Bowl from the first temple period found in JerusalemBy Mason White 5:24 PM August 18, 2013
|The bowl with a Hebrew name|
By: Shifra Unger
A bowl dating back at least 2,700 years was uncovered in Jerusalem by Israeli archaeologists, according to a statement released by the Israel Antiquity Authority.
The old ceramic bowl with an inscription in ancient Hebrew was recently discovered in archaeological excavations conducted by the Israel Antiquities Authority in the City of David in Jerusalem.
The bowl was found along with a collection of First Temple period pottery shards, clay lamps and figures. The bowl has the name of a seventh century BCE figure, which resembles other names known during biblical times.
Dr. Joe Uziel and Archaeologists Zanton Nahshon explained that the letters on the fragment were written in 8th or 7th centuries BC, placing the bowl sometime between the reign of King Hezekiah and the destruction of Jerusalem in the time of King Zedekiah.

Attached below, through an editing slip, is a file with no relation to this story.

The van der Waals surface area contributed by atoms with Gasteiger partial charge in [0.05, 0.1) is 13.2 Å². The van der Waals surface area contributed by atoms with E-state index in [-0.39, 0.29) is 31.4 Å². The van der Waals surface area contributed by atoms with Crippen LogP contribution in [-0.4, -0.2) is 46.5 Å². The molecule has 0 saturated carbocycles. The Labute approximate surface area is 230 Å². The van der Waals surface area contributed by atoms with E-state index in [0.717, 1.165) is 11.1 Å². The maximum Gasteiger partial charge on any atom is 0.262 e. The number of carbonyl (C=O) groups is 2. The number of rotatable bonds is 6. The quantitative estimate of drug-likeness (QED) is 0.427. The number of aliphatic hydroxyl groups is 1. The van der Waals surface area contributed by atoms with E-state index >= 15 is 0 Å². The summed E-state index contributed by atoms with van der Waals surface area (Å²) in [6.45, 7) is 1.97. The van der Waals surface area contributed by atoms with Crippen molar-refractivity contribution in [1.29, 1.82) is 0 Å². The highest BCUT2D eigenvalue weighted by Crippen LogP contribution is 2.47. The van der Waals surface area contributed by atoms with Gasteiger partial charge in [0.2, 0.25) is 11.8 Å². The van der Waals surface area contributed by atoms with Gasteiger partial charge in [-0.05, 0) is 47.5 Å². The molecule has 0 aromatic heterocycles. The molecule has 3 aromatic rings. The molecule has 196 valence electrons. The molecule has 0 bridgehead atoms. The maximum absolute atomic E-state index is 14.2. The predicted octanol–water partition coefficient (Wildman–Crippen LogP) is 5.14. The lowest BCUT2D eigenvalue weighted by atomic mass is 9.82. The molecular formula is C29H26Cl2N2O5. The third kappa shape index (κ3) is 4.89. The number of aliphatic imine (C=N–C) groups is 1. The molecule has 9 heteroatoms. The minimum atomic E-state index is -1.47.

They said the inscription was engraved in the bowl before firing, indicating that the inscription originally adorned the edge of the bowl, and it was not written on the piece after the bowl broke.
Archaeologists added that similar inscriptions have been found in other excavations, written on a variety of objects such as stamps, blisters, ceramic pots or even carved into the rock.
“While not complete, the inscription presents us with the name of the seventh century BCE figure, which resembles other known names to us, both in biblical and archaeological record. It provides a connection to the people living in Jerusalem at the end of the First Temple period,” IAI said in a statement.